Here’s a case where Nedbank repossessed a Katlehong home for R10. You read that right. Ernest Mashaba and his family have been put through a decade of hell and have been evicted four times, each time re-occupying the house, believing the bank had made a mistake. Here’s the kicker: Ernest Mashaba never missed a payment and has written confirmation that his mortgage loan is fully paid up. His story is little different from that of John Mojaki of Randfontein, who also has written confirmation from Nedbank that his loan is paid up. His house has also been sold behind his back. “The only way they will get me out of here is in a coffin,” says Mojaki.
Ernest Mashaba (pictured above with his son Sipho) and his family have been evicted four times from their home in Likole Extension 1 in Katlehong, near Johannesburg. Now they face eviction for the fifth time.
Each time the sheriff and “red ants” arrive to remove their belongings from their home, Mashaba and his family re-occupy the house they say they paid for in blood, sweat and tears.
“The house is mine,” says Mashaba. “I took out a loan with the SA Perm (later acquired by Nedbank) in 1993 and never missed a payment. I have paid for this house in full. So why am I being evicted?”
It’s a question GroundUp put to Nedbank, which replied as follows: “It is worth noting that there is a significant amount of time that has lapsed in these matters. As a result, the process of investigating such matters tends to be complicated and therefore very lengthy.
“We assure you that we take the issues that you have raised very seriously and will do whatever we can to resolve these issues for our clients. It is not in our nor the client’s interest to repossess properties. We also encourage and invite clients to contact us as soon as they experience financial hard times, so we can try to find the best solution for them.”
No-one, it seems, is exactly sure how Mashaba ended up in this position – least of all Mashaba, now retired after spending most of his working life as a security guard at the nearby Knights Hospital. In 1993 he took out a R41,485 loan with SA Perm to acquire his dream house in Katlehong. By all accounts, he diligently paid his loan off by way of a monthly R585 debit order. But in 2006, the sheriff arrived at the house and said it had been sold to a new owner. Some time before this, it seems Nedbank had taken a default judgment against him, though Mashaba never received a summons, nor was he ever shown the alleged judgment. And if he was in arrears, the bank never informed him of this nor of its intention to take legal action against him.
The price paid by Nedbank for Mashaba’s house at the auction was R10.
The price paid by Nedbank for Mashaba’s house at the auction was R10. You read that right. Nedbank says this is deceptive as it credited Mashaba’s account with the full amount of the loan outstanding. Yet Mashaba continued his monthly repayments, oblivious to the fact that his house had a new owner.
Be that as it may, Mashaba and his family have been put through a decade of hell, waiting for the next visit by the sheriff.
The first eviction was in 2006, when the Mashaba family’s belongings were dumped on the street. As soon as the sheriff left, they moved back as they believed there was a mistake. Their attempts to convince the sheriff that they were up-to-date on their payments fell on deaf ears. Mashaba and his family were evicted a total of four times – in 2006, 2007, 2009 and 2011. In 2015, Absa applied to the South Gauteng High Court for his home to be sold in execution yet again. A study of the deeds register shows that the house has been sold multiple times over the last 11 years. All of this happened behind Mashaba’s back, yet each time the sheriff turned up to evict him, he had to suffer the humiliation of having his possessions thrown onto the street.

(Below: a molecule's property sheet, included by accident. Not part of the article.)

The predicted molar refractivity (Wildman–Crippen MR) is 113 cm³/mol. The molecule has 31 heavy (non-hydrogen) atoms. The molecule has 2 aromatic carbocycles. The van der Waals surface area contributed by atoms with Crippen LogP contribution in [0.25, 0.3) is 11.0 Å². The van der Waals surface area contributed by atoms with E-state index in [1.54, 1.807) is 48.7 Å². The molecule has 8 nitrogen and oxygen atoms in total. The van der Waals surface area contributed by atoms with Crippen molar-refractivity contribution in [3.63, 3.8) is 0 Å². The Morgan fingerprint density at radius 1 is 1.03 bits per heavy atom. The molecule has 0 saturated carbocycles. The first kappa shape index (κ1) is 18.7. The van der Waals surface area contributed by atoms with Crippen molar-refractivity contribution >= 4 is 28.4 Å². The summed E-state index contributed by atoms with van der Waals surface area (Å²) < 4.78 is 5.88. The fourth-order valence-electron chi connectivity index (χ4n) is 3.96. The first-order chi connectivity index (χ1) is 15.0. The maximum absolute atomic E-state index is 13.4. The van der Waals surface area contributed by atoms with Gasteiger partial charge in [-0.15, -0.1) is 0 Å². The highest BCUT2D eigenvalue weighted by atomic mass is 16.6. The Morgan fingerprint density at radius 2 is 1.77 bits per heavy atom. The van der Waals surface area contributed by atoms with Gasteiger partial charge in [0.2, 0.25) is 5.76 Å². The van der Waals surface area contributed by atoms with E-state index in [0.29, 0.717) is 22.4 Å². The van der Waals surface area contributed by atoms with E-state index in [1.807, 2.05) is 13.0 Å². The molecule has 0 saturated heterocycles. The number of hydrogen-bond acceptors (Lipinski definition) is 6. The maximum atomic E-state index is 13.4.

In November last year the house went on auction and was sold to an estate agent. Mashaba attended the auction and approached the buyer with documents proving that he had bought and paid for the house in full. The buyer pulled out of the sale. Mashaba remains in his house.
His fight is far from over. The sale in execution order remains in force, so it may end up being auctioned again by the sheriff.
This article first appeared in Noseweek.
First costed at R3.15 billion, by the time Durban’s King Shaka International Airport was completed in 2010, it had cost anything between R7.6bn and R9bn. This kind of cost overrun is chicken feed when stacked against Eskom’s Medupi and Kusile power stations, but it set in motion a chain of events that helps explain some of the bizarre decisions coming out of Airports Company of SA (ACSA). King Shaka is one of the nine airports managed by ACSA. In February, Minister of Transport Dipuo Peters fired half the board of ACSA, ostensibly to strengthen it, but left in place CEO Bongani Maseko who was fingered last year in a forensic report that detailed several instances of procurement irregularities.
This is just one instance of political interference in the running of ACSA. A far graver interference was the decision in 2006 to force ACSA to build the King Shaka International Airport without a feasibility study having been carried out and in defiance of all commercial logic. This decision lumbered ACSA with crippling debt which it has been forced to service ever since.